—Delhi / Calcutta

Nuances of Violation

By Ruchir Joshi
Authors
  • Ruchir Joshi

    Ruchir Joshi is a filmmaker and writer who lives in Calcutta. Joshi’s cinema work includes the non-fiction films Eleven Miles; Memories of Milk City and Tales from Planet Kolkata. Joshi has worked as a freelance columnist and essayist since the early 80s. In 2001, his first novel, The Last Jet-Engine Laugh, was published in India and in the UK. In 2009, Joshi edited the first collection of contemporary Indian erotic writing, Electric Feather, and in 2011 he published Poriborton – An Election Diary, a collection of vignettes from the state elections in West Bengal. Joshi is currently finishing his second novel, set in Calcutta during the Second World War. Joshi’s initial training was in visual arts and photography and throughout his working life he has maintained his practice of photography and drawing.

An accused prisoner was brought to a court in Goa recently, so that he and his lawyers could argue for bail. The crime the man is accused of counts among the most serious but it is not murder. After hearing the arguments from both prosecution and defense, the judge refused to grant bail and the man went back to jail, where he has been for the last three months, in what in India is called “under-trial” custody. The man is accused of repeating the same crime against the same victim on two occasions, on two consecutive evenings, in an elevator traveling between two floors. Even according to the accusation, on each occasion the criminal act could not have taken more than a few minutes. The police, after months of investigation, released a charge sheet of 28,000 pages. Lawyers’ estimates vary, but if the man is found guilty people are guessing he could get anything from three years to life imprisonment.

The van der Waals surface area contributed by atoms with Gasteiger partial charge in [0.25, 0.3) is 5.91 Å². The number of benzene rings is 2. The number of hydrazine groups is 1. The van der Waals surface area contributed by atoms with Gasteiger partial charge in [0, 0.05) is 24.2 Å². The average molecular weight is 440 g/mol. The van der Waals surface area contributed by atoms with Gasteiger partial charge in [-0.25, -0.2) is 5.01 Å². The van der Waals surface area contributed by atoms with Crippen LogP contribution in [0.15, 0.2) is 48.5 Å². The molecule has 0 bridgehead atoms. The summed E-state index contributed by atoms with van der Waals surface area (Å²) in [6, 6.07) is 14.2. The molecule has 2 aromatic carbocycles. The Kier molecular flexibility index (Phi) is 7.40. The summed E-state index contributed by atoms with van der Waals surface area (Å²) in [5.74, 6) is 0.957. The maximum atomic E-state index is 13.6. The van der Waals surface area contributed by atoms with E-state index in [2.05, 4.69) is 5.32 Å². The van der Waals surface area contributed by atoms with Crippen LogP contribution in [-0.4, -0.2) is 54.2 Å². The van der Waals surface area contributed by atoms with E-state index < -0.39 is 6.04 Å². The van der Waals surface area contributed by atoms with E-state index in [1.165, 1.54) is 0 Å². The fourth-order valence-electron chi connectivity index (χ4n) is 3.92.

Indian left-wing liberals tend to construct rape (and violence against women in general), as something carried out by men from ‘other’ segments of society. The feudal landowner using his power over the ‘lower caste’ peasant, the politician, the policeman, the god-man have all been classic figures; soldiers from the Indian army, shamefully but unsurprisingly, have also been widely accused (and rarely convicted) of raping women, especially in the border areas of the country. To these have been added the unemployed, disenchanted young men from different strata of the working class both rural and urban; the older male figures of the father, uncle, father-in-law, brother, male cousin in common joint-family situations have also been identified as the chief attackers of women relatives in sites where there are no public witnesses. Recently tacked onto this list are the go-getting corporate types and the sons of the nouveau riche. However, until recently, no one among the opinionati has pointed their finger at male ‘progressive’ PLUs (People Like Us, as the shiftable label used by this class goes). The leftist professor with a student, the head of an NGO with women activists in vulnerable positions, the senior ‘right-thinking’ journalist on an out-of-town assignment with a trainee, have all somehow been kept out of the narrative of attacks on women, excluded from the list of usual suspects.